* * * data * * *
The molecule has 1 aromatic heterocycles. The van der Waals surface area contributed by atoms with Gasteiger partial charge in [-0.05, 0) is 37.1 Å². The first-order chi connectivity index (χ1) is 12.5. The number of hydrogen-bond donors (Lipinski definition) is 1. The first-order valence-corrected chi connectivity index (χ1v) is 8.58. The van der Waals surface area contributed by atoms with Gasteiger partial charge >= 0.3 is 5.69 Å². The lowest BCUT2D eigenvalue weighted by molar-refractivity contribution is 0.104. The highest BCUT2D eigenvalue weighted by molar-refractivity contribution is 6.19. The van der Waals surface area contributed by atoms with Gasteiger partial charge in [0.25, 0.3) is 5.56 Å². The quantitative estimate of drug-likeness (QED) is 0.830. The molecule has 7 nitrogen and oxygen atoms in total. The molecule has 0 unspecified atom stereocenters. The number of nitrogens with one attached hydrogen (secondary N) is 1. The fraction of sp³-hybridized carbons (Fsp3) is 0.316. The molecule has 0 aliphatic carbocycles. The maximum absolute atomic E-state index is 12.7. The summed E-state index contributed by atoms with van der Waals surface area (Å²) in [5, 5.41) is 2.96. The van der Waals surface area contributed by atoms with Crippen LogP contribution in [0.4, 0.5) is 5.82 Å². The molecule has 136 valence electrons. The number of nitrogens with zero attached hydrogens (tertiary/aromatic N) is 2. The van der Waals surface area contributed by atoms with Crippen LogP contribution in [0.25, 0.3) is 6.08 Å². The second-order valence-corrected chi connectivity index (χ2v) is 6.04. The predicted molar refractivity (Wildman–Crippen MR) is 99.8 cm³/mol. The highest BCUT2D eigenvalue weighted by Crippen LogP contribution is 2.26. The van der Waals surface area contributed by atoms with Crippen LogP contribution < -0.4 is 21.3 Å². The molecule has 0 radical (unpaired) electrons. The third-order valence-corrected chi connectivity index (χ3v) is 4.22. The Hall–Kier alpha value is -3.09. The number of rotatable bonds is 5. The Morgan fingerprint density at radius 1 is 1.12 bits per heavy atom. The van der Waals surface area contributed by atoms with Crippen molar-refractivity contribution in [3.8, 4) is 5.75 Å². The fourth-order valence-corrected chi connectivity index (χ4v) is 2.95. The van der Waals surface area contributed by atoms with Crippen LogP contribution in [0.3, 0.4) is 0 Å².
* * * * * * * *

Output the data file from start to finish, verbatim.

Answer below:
The molecule has 1 aromatic heterocycles. The van der Waals surface area contributed by atoms with Gasteiger partial charge in [-0.05, 0) is 37.1 Å². The first-order chi connectivity index (χ1) is 12.5. The number of hydrogen-bond donors (Lipinski definition) is 1. The first-order valence-corrected chi connectivity index (χ1v) is 8.58. The van der Waals surface area contributed by atoms with Gasteiger partial charge >= 0.3 is 5.69 Å². The lowest BCUT2D eigenvalue weighted by molar-refractivity contribution is 0.104. The highest BCUT2D eigenvalue weighted by molar-refractivity contribution is 6.19. The van der Waals surface area contributed by atoms with Gasteiger partial charge in [0.25, 0.3) is 5.56 Å². The quantitative estimate of drug-likeness (QED) is 0.830. The molecule has 7 nitrogen and oxygen atoms in total. The molecule has 0 unspecified atom stereocenters. The number of nitrogens with one attached hydrogen (secondary N) is 1. The fraction of sp³-hybridized carbons (Fsp3) is 0.316. The molecule has 0 aliphatic carbocycles. The maximum absolute atomic E-state index is 12.7. The summed E-state index contributed by atoms with van der Waals surface area (Å²) in [5, 5.41) is 2.96. The van der Waals surface area contributed by atoms with Crippen LogP contribution in [0.4, 0.5) is 5.82 Å². The molecule has 136 valence electrons. The number of nitrogens with zero attached hydrogens (tertiary/aromatic N) is 2. The van der Waals surface area contributed by atoms with Crippen LogP contribution in [0.25, 0.3) is 6.08 Å². The second-order valence-corrected chi connectivity index (χ2v) is 6.04. The predicted molar refractivity (Wildman–Crippen MR) is 99.8 cm³/mol. The highest BCUT2D eigenvalue weighted by Crippen LogP contribution is 2.26. The van der Waals surface area contributed by atoms with Crippen LogP contribution < -0.4 is 21.3 Å². The molecule has 0 radical (unpaired) electrons. The third-order valence-corrected chi connectivity index (χ3v) is 4.22. The Hall–Kier alpha value is -3.09. The number of rotatable bonds is 5. The Morgan fingerprint density at radius 1 is 1.12 bits per heavy atom. The van der Waals surface area contributed by atoms with Crippen molar-refractivity contribution in [3.8, 4) is 5.75 Å². The fourth-order valence-corrected chi connectivity index (χ4v) is 2.95. The van der Waals surface area contributed by atoms with Crippen LogP contribution in [0.3, 0.4) is 0 Å².